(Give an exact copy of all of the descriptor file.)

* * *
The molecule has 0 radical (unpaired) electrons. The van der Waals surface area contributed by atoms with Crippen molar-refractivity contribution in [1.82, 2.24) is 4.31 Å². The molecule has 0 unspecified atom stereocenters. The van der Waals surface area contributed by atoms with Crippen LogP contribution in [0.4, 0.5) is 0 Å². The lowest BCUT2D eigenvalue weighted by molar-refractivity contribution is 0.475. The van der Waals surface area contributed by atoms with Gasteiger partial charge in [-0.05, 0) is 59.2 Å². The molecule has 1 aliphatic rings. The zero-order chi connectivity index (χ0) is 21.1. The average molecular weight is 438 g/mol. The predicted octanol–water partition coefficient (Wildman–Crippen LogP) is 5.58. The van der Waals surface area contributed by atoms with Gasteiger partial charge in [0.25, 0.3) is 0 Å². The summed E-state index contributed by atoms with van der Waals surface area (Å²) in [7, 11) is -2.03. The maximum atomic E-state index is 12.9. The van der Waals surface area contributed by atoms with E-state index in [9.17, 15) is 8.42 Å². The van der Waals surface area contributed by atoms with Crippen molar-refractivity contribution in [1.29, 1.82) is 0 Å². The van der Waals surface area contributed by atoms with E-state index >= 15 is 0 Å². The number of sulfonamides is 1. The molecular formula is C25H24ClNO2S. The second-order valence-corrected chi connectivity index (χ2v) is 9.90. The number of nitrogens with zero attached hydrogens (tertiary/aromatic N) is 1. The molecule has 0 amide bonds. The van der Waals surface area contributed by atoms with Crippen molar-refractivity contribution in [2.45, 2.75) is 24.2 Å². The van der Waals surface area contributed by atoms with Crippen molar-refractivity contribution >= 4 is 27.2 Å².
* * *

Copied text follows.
The molecule has 0 radical (unpaired) electrons. The van der Waals surface area contributed by atoms with Crippen molar-refractivity contribution in [1.82, 2.24) is 4.31 Å². The molecule has 0 unspecified atom stereocenters. The van der Waals surface area contributed by atoms with Crippen LogP contribution in [0.4, 0.5) is 0 Å². The lowest BCUT2D eigenvalue weighted by molar-refractivity contribution is 0.475. The van der Waals surface area contributed by atoms with Gasteiger partial charge in [-0.05, 0) is 59.2 Å². The molecule has 1 aliphatic rings. The zero-order chi connectivity index (χ0) is 21.1. The average molecular weight is 438 g/mol. The predicted octanol–water partition coefficient (Wildman–Crippen LogP) is 5.58. The van der Waals surface area contributed by atoms with Gasteiger partial charge in [0.25, 0.3) is 0 Å². The summed E-state index contributed by atoms with van der Waals surface area (Å²) in [7, 11) is -2.03. The maximum atomic E-state index is 12.9. The van der Waals surface area contributed by atoms with E-state index in [9.17, 15) is 8.42 Å². The van der Waals surface area contributed by atoms with Crippen molar-refractivity contribution in [1.29, 1.82) is 0 Å². The van der Waals surface area contributed by atoms with E-state index >= 15 is 0 Å². The number of sulfonamides is 1. The molecular formula is C25H24ClNO2S. The second-order valence-corrected chi connectivity index (χ2v) is 9.90. The number of nitrogens with zero attached hydrogens (tertiary/aromatic N) is 1. The molecule has 0 amide bonds. The van der Waals surface area contributed by atoms with Crippen molar-refractivity contribution in [2.45, 2.75) is 24.2 Å². The van der Waals surface area contributed by atoms with Crippen molar-refractivity contribution >= 4 is 27.2 Å².